On a lighter note, they all loved to prank one another. As I like to say, If you can’t have a little fun what’s the point? Well the NYPD definitely embraced this. One of the most memorable stories that I asked Drew to recall for me was one of my favorite stories. This story takes place one night when Drew and his partner came across another cop car that was parked and the door was left open. To prank them, they had this homeless guy go into the back of the open cruiser and let him fall asleep laying on the seat. Drew and his partner returned to their car and watched the whole show. When the two officers got into the cruiser, they were bickering about who was making the car smell (not knowing there was a passenger in the back) when all of a sudden the homeless man sat up and began yelling. This terrified the officers but made Drew and his partner laugh until their sides hurt. When Drew is telling this story, you can’t help but die laughing along with him. Those in Drew’s precinct were all close and would often make their way, after work, to one of bars in the area for a drink. Drew even showed me many pictures of the gang all relaxing together and having a great time.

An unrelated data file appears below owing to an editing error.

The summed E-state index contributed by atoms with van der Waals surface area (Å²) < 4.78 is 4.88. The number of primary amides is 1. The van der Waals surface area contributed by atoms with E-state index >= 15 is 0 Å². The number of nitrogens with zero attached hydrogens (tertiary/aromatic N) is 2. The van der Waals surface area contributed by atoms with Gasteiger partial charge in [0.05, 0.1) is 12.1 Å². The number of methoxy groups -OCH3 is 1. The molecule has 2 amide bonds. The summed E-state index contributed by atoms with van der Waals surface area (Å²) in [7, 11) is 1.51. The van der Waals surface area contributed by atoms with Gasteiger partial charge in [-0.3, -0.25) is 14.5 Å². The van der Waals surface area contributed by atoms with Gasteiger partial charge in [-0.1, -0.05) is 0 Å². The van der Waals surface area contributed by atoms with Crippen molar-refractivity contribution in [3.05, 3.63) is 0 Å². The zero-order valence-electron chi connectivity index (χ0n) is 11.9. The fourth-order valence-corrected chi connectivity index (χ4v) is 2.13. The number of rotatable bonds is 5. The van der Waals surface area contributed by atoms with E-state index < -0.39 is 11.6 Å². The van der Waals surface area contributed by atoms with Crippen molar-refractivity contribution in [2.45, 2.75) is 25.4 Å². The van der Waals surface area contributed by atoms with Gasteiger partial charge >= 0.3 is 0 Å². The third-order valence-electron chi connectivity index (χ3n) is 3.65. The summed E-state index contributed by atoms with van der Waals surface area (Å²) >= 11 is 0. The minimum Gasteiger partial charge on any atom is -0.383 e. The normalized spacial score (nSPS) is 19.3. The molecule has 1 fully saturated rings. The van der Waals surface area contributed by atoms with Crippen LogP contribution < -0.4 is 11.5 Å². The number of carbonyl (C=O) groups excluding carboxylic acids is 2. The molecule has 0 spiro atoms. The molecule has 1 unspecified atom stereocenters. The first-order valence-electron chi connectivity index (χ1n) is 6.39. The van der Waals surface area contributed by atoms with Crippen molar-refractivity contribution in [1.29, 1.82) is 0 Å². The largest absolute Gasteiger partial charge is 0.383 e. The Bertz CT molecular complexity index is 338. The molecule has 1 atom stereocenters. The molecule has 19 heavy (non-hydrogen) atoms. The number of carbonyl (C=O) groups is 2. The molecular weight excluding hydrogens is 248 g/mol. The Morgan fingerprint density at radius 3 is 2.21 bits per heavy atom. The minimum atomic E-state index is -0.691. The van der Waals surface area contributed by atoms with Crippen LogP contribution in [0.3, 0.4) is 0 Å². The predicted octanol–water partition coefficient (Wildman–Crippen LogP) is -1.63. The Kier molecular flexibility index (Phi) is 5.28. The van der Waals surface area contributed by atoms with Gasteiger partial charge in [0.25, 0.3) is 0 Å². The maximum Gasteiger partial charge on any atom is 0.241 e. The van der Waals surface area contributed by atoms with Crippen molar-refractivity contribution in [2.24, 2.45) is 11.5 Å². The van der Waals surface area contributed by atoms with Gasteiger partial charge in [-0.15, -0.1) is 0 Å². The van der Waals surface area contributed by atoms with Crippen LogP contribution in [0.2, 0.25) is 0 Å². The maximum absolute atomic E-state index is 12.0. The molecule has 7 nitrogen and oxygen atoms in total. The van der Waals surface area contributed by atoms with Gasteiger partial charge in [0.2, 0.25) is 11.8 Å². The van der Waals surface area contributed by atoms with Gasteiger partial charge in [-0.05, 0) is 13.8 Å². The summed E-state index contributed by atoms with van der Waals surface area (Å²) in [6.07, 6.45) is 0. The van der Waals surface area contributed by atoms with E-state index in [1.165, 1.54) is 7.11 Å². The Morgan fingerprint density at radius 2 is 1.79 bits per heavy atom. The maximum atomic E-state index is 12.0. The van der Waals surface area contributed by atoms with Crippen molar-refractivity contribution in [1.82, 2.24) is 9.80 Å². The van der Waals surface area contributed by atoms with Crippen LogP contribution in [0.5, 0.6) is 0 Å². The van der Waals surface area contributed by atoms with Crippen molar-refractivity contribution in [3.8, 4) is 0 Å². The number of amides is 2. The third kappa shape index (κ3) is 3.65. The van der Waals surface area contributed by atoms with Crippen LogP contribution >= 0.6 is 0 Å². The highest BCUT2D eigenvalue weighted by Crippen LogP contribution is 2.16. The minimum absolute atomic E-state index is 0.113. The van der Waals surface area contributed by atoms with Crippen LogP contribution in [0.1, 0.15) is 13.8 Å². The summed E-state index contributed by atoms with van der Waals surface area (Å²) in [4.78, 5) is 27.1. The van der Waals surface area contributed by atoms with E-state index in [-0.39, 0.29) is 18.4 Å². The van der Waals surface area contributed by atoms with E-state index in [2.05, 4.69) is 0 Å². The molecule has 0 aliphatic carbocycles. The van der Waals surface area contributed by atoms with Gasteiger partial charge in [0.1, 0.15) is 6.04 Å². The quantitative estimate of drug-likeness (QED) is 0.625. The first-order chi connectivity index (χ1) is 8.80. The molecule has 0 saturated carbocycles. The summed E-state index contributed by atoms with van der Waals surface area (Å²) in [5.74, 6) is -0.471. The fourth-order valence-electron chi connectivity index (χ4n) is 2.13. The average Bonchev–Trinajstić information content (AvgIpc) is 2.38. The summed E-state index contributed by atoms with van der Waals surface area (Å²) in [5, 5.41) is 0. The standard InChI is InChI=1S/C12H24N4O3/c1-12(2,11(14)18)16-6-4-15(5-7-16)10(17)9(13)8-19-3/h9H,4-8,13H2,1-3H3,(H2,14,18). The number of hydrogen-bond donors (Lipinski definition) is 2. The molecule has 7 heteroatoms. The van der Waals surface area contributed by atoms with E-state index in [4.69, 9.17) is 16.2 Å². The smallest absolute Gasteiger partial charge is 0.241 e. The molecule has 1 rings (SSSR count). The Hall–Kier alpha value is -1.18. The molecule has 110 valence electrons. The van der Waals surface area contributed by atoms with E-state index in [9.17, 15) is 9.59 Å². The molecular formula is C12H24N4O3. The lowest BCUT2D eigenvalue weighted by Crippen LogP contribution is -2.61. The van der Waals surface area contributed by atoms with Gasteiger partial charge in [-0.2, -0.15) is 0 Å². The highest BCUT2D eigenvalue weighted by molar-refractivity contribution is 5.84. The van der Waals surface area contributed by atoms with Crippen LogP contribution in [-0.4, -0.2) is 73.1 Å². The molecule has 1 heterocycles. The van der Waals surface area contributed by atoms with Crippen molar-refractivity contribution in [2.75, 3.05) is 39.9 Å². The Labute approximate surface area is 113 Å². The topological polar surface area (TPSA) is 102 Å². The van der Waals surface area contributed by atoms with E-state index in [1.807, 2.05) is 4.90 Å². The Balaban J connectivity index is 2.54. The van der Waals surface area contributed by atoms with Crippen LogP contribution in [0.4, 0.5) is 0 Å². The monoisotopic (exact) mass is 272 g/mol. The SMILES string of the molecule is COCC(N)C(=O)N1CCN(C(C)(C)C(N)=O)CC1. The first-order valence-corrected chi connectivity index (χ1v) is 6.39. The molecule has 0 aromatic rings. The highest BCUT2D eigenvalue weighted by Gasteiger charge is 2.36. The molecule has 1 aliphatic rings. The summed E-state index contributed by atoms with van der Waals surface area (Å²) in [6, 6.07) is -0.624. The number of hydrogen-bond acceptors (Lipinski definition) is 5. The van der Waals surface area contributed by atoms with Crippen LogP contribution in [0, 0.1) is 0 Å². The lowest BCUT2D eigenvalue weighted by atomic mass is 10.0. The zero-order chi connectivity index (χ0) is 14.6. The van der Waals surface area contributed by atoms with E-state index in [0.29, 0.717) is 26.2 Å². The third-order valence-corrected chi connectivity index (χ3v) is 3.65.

When he retired from NYPD, it was not because he wanted to. He would still be working there now if he had it his way, however it was at the urging of his wife who was concerned for his safety, that he reluctantly left the city to move out here to Maine with his two daughters. When they moved out here, Drew got a job working private security however wasn’t really happy with that job. There happened to be an open position here at the university for the security department. With his experience from New York and his time in the Navy, he easily won over the bosses and got the job. He has been working here for the past 4 years.